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Curing loneliness at Christmas with care and company

- a journal entry

Santa gave me an iPad. He really did! Or at least it was one of the Care Outlook team dressed up for the occasion. We’d all had a great night at our annual Christmas party and the drawing of the raffle was just part of the fun.

Others received lovely prizes, too, with the bosses saying it was their way of saying “thank you” to us for our efforts during the year.

That was really nice but, to be honest, for me the work is fully rewarding itself, especially around Christmas time.

In fact, another highlight for me was actually working during Christmas Day. I know that wouldn’t be everyone’s choice but it’s the kind of thing we do to make a difference to the lives of people who need our care.

And, rather than seeing several people as I usually do, I was going to spend a few hours with one lady. Her name is Betty and she’s “84 years young” as she likes to tell me.

Betty is mostly housebound and struggles with her mobility. On Christmas Day, I arrived in time to help her out of bed and to get her dressed. There’s a routine we follow and I’m a great believer in checklists to make sure that nothing is missed.

Next was breakfast – just some cereal and a slice of toast – and the first of Betty’s daily medicine. I could see that one of our team had updated the Medication Administration Record the night before and I added the next entry.

Time to share

There was a reasonable amount of housework to be done so I got Betty settled in her living room before getting on with the tasks. She told me all she needed was the Radio Times and the remote control and I could hear that she’d switched to a carol service on the TV.

It’s a sad fact that, for many of the people I see, the TV is their main form of company. Still, Betty was happy with her choice of Christmas programmes and we had a good chat later after lunch. To make her day a bit more special, I had prepared a proper Christmas meal with turkey and trimmings followed by Betty’s favourite pudding.

Betty told me how, when she was a child, the tradition was to put silver sixpence coins into the Christmas pudding to bring luck to whoever found them. She also chuckled when telling me that her dad hadn’t been so lucky as he broke a tooth when finding one!

It was good to have the time to share with Betty. I even allowed her a very small glass of sherry. It was Christmas after all!

One of my colleagues was due to see her later, so I left Betty in good spirits. She said she was going to spend the afternoon with “grumpy Doc Martin” before watching the Queen.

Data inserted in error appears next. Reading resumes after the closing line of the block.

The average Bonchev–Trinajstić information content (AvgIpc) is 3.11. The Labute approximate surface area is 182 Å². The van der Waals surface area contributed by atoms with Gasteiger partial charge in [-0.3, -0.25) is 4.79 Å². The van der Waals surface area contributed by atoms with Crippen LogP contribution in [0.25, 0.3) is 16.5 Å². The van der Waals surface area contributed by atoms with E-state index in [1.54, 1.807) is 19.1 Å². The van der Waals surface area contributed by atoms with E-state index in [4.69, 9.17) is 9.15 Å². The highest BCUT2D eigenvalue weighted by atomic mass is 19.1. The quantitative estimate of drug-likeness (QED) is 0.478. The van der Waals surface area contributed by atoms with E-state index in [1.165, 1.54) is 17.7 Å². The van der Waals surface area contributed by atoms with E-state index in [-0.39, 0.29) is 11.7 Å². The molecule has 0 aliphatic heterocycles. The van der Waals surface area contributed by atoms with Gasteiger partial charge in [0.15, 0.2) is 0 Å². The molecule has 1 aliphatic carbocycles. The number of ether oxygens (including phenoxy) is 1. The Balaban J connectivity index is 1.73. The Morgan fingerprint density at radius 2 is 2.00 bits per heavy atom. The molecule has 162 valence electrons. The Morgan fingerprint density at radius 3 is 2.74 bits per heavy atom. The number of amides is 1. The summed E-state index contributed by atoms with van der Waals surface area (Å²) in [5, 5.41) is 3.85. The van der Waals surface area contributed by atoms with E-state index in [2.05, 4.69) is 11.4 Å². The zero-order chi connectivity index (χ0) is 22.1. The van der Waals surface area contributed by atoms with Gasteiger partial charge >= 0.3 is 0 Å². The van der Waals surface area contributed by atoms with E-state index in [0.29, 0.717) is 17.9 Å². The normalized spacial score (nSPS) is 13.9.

Not all of the people we care for are as lacking in mobility as Betty. In fact, my next stop on that day was to see a whole group of them enjoying Christmas lunch together.

The meal was provided by Care Outlook and it’s a brilliant way of cheering up people who otherwise would have had a very lonely, unhappy day.

In complete contrast, here they were together having a lovely time, wearing Christmas hats, and some singing along to the festive music that was playing in the background.

I particularly noticed a gentleman called Jack - or Jock as most people call him. He’s one of my current regulars and I was pleased to see he had been fit enough to attend.

Jack is not long out of hospital having had a hip replacement and we pop in to help him with some every-day things that would otherwise make his life difficult during the recovery period.

Spending special time

He’s a great story-teller and I often find myself running a little late because his tales run on and on! I saw Jack on New Year’s morning and he told me I was his “first foot” and that I should have brought a piece of coal.

Now, I’m used to working with people who have various degrees of dementia but Jack is as bright as a button. What did he mean?

I think seeing the confusion on my face, he explained that, up north, the first foot is the first person to enter your home after midnight at New Year and they should offer a piece of coal as a gift, to bring warmth.

Jack also suggested we should have a “wee dram of whisky” but I passed on that and told him he also had to be careful especially as he didn’t want to trip or fall.

So, I’ve had an excellent festive period and was glad to spend special time with characters like Betty and Jack. Seeing all the happy people at the Christmas lunch was wonderful and our team party was great. Care workers really do know how to have a good time when they get a chance!

As for the iPad, I’m already putting it to good use. I want to do some more training this year, particularly in the area of mental health, dementia, and learning disabilities. So, I’ve started my research and have been reading and watching videos on the iPad. And I’ve been browsing holiday destinations, too!

Here’s to a great 2019!

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